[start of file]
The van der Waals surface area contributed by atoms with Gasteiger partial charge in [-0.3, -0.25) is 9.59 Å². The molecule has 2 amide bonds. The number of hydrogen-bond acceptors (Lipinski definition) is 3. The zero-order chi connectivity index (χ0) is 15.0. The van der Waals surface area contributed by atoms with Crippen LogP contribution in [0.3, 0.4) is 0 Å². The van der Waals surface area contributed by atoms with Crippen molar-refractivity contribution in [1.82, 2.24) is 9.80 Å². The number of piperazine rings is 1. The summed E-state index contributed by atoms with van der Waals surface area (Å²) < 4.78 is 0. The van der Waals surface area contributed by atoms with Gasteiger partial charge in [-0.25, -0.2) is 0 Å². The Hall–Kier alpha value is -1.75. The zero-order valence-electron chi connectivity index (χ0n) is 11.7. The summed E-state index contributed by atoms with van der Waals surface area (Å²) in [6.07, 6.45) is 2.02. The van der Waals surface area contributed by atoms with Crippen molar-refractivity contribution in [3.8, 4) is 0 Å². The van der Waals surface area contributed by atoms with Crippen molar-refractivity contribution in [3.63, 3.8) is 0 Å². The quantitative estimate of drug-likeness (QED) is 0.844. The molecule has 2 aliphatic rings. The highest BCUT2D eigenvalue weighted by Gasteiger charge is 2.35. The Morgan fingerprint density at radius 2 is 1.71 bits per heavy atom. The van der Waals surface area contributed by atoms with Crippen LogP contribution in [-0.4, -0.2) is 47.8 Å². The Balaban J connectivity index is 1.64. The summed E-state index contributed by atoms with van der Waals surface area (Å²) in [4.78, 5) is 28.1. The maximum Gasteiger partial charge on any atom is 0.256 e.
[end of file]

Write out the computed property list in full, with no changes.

The van der Waals surface area contributed by atoms with Gasteiger partial charge in [-0.3, -0.25) is 9.59 Å². The molecule has 2 amide bonds. The number of hydrogen-bond acceptors (Lipinski definition) is 3. The zero-order chi connectivity index (χ0) is 15.0. The van der Waals surface area contributed by atoms with Crippen LogP contribution in [0.3, 0.4) is 0 Å². The van der Waals surface area contributed by atoms with Crippen molar-refractivity contribution in [1.82, 2.24) is 9.80 Å². The number of piperazine rings is 1. The summed E-state index contributed by atoms with van der Waals surface area (Å²) < 4.78 is 0. The van der Waals surface area contributed by atoms with Gasteiger partial charge in [-0.25, -0.2) is 0 Å². The Hall–Kier alpha value is -1.75. The zero-order valence-electron chi connectivity index (χ0n) is 11.7. The summed E-state index contributed by atoms with van der Waals surface area (Å²) in [6.07, 6.45) is 2.02. The van der Waals surface area contributed by atoms with Crippen molar-refractivity contribution in [3.8, 4) is 0 Å². The van der Waals surface area contributed by atoms with Crippen molar-refractivity contribution in [3.63, 3.8) is 0 Å². The quantitative estimate of drug-likeness (QED) is 0.844. The molecule has 2 aliphatic rings. The highest BCUT2D eigenvalue weighted by Gasteiger charge is 2.35. The Morgan fingerprint density at radius 2 is 1.71 bits per heavy atom. The van der Waals surface area contributed by atoms with Crippen LogP contribution in [-0.4, -0.2) is 47.8 Å². The Balaban J connectivity index is 1.64. The summed E-state index contributed by atoms with van der Waals surface area (Å²) in [4.78, 5) is 28.1. The maximum Gasteiger partial charge on any atom is 0.256 e.